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From shopper marketing to shopper experience

Lee McClymontWith the entire shopper marketing discipline changing, it is a fascinating and exciting time to be in retail marketing either as a brand manufacturer or a shop owner.

It is also the most challenging of times, with the fundamental shift making the entire world now a purchase platform … train station walls are stores, social networks are stores, even your fridge can be a store, and most certainly your smartphone is a store.

And while there were dire predictions that physical retail would die with the advent of online, the opposite is true. Traditional online players like Google and Amazon are opening brick-and-mortar stores, and brands are becoming flagship stores. Both brands and retailers are seeking the Holy Grail of a seamless experience online and in-store. It is not an either/or scenario, it’s an AND. We have moved from shopper marketing to shopper experience.

Experience first 

We are living in a customer-centric marketplace where the No. 1 rule is: experience first.

Tech brands were among the first to drive direct physical brand experience through flagship stores. Like Apple, Microsoft and Samsung have been exploring ways to provide an engaging physical retail experience for shoppers with concepts like “community theatre” and meeting spaces. Telco and banking sectors have been making fundamental shifts in fusing services and retail, such as Telstra opening its “discovery hub”. But what of FMCG brands?

FMCG brands are playing with “experience” in all manner of ways. Brands like Chobani are opening experiential spaces in landmark locations like New York’s Soho district.

In the Australian market, Nestle was an early adopter, placing Nespresso in stores, pop-up food carts and at major events, growing an entire FMCG category outside grocery. Liquor brands like Bombay Sapphire are opening exclusive pop-up bars and food-matching degustation experiences around the country.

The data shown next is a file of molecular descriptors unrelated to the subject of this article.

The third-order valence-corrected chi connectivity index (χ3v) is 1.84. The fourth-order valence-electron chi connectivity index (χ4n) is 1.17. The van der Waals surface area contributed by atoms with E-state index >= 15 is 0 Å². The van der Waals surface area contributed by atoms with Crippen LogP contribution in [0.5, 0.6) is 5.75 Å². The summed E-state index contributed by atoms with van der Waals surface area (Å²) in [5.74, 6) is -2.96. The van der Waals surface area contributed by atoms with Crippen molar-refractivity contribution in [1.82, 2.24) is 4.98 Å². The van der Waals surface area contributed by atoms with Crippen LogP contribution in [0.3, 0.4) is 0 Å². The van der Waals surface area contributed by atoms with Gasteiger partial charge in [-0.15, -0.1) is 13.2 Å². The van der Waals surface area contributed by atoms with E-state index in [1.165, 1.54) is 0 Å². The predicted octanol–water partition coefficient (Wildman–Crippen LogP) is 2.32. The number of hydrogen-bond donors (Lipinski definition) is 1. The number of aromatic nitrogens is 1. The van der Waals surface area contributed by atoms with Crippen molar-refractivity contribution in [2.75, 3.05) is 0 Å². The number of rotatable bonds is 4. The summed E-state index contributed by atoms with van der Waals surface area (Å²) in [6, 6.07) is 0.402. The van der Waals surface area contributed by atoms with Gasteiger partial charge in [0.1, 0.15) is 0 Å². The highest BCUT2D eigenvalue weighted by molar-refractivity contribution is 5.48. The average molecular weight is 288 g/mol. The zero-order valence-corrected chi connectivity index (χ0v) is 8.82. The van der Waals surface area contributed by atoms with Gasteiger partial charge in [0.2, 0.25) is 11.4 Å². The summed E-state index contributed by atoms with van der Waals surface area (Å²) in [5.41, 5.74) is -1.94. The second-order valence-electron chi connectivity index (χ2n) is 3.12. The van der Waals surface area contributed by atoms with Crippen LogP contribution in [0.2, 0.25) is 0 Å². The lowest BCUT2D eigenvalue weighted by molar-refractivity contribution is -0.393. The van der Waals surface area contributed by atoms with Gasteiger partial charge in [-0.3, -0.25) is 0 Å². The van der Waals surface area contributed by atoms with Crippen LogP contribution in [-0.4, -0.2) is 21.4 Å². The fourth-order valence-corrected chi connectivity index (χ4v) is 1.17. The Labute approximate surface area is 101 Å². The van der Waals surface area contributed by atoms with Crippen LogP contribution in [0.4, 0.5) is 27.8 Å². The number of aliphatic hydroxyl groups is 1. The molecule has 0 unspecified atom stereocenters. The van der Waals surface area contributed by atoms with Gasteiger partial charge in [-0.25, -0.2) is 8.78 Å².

Blackmores opened a flagship store in Bondi in December offering a “wellness bar” with green smoothies, a ‘“mindful ocean” brain-scanning system to demonstrate the benefits of meditation, and a space for health workshops and yoga classes. MD David Fenlon labelled the store “next-gen interactive retailing” offering “human, digital and tactile experiences”.

Brands are also changing their marketing spend. Over Christmas, Cadbury UK spent the lion’s share of its £10 million (A$18.7 million) campaign on point-of-sale, social media, PR, TV, experiential and OOH (out of home) all with the aim of driving brand and product. Its investment in POS and in-store experiential activity had the aim of bringing “more joy and magic” to stores at a busy time of the year.

Products now services

What does this all mean for FMCG brands?

We have moved from product and brand-centric thinking through category to shopper-centric thinking. Every product is now a service – what is its benefit, does it save the shopper time or money, does it provide an easy answer to the daily grind of feeding a family?

Even pedestrian categories can become pleasure points when there is a clear benefit to the shopper and a positive brand experience. “Shoppers spend three things in store – time, money and angst,” says Kantar Retail MD Jason Mahoney. “By minimising these three inputs, we improve value for the shopper.”

Shopper behaviour experts agree on this fundamental shift in thinking. “It’s time for shopper marketing to move beyond consumer promotions and into the experiential space,” says Norrelle Goldring of GFK Australia. The global research house surveys 22,000 shoppers in 22 countries for its annual “Futurebuy” study, with its latest underscoring the role of the physical experience.

“Australian retailers and brands need to move beyond the simple cost of entry in physical stores on to providing shoppers with entertaining, stimulating (five senses), educational experiences,” says Goldring.

Researcher Peter Wilson of Koji describes the shift as “shopper marketing is then, shopper is now”. He says the difference is an all-encompassing focus on the most important stakeholder in a brand owner and retailer’s life – the shopper.

“Nowadays, it’s less about the push factors – putting products in their way and shouting at them with offers – to a more meaningful engagement based on an implicit understanding of the shoppers … their behaviour, needs and desires.”

Lee McClymont is GM for POPAI Australia & New Zealand. Visit

This article was first published in the April edition of Inside FMCG magazine. Click here to subscribe.

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